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The Rio Grande is both a physical and ideal boundary. From its banks, marking the southern end of what is conventionally referred to as Anglo-America, spreads a region that for centuries has almost exclusively been a land of conquest. From the injuries inflicted by the history of Latin America and extending over 42 million square kilometers, it has proudly resurrected itself. Its governments and institutions are currently seeking, albeit among thousands of contradictions, to bring about an epochal change that will support the beginning of stable development. The same territories are home to 20 percent of the world’s potential oil resources, which, as Moisés Naím states, represent both an energy “supply” and a hostage in a political context subject to continuous, unforeseen changes.
A common thread runs through the authors’ analyses in this issue of Oil as they focus on South American energy events, not only from a technical but also from a social and cultural perspective. Over the last twenty years, countries in the region, as Ramón Espinasa of the Inter-American Development Bank explains, have glimpsed the beginnings of global openness, granting state-owned oil companies greater operational independence and establishing clearer and more secure rules on non-public investments in the energy industry.
This is a change that Mexico has tenaciously pursued, as Mexico’s minister for Energy, Pedro Joaquin Coldwell, tells us. But this historic reform is at risk of being thwarted, as Luis Serra remarks, by the outcome of the 2018 presidential elections.
Efforts to become ever greater
Further south, the critical situation of Venezuela, a country struggling amid deep civil dissatisfaction, is described in the chronicles of Francisco Monaldi and Paul Sullivan, a dissatisfaction that contrasts with oil and natural reserves that are unrivalled in the world and which could ensure the country a future of great prosperity. This is a continent that moves between extremes which see Evo Morales’ Bolivia, as pointed out by Deputy Foreign Minister Guadalupe Palomeque de la Cruz, favored by solid economic progress and committed to achieving its goal of becoming South America’s energy hub, focused not only on the gas export sector but also on the development of alternative energies. Equally impressive is former President Correa’s Ecuador, which, in 2013, received foreign investments amounting to approximately $703 million, one third of which was allocated to the "Pacific Refinery" project. This kind of effort is also being undertaken by Brazil, despite a strong ongoing recession and the possibility of legal punishment threatening institutional leaders. The country, as Lima de Oliveira explains, intends to assume an international role of authority and primacy, including in the energy industry, which it has been denied for too long. Recent political decisions relating to new concessions and the downsizing of the monopoly role of Petrobras, especially concerning the pre-salt fields, intend to promote that new primacy. Another major country is Argentina, which, with Macri’s accession to power, could soon put aside the economic hesitations, mainly linked to the fall in crude oil prices, which have so far hindered the exploitation of the major Vaca Muerta oil field.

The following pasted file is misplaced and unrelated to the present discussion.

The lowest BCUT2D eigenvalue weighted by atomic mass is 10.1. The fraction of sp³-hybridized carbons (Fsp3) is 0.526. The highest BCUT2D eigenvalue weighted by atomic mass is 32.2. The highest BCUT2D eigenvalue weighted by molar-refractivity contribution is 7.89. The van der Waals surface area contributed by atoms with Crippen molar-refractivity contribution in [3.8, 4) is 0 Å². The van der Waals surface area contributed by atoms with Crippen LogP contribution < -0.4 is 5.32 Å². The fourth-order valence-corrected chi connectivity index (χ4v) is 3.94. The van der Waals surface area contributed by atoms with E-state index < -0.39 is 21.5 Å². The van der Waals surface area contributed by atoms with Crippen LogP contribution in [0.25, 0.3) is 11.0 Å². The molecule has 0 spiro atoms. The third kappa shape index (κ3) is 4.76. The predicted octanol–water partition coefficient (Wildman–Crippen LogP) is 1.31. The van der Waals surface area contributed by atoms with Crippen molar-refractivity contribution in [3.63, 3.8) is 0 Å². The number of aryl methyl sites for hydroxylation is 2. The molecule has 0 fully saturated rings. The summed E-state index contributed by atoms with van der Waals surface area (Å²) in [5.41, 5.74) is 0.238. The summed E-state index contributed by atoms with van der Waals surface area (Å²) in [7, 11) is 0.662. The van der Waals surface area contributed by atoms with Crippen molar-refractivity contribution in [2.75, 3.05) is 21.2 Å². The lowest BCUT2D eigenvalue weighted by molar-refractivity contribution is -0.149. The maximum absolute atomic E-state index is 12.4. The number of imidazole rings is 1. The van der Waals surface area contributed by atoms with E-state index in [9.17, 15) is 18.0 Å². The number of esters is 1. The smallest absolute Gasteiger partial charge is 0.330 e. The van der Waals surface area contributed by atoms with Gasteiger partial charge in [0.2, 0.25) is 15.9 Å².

Overall, it is a scenario in full "revolution," according to the best historic and civil tradition of this region. Upheavals have regularly traversed Latin American history, with contradictory outcomes.
But now a unique and irreversible growth objective has emerged, one that will give these populations an opportunity to compete against a past that was often subordinated to the rest of the world, but which can now turn to a future that finally presents an opportunity of redemption.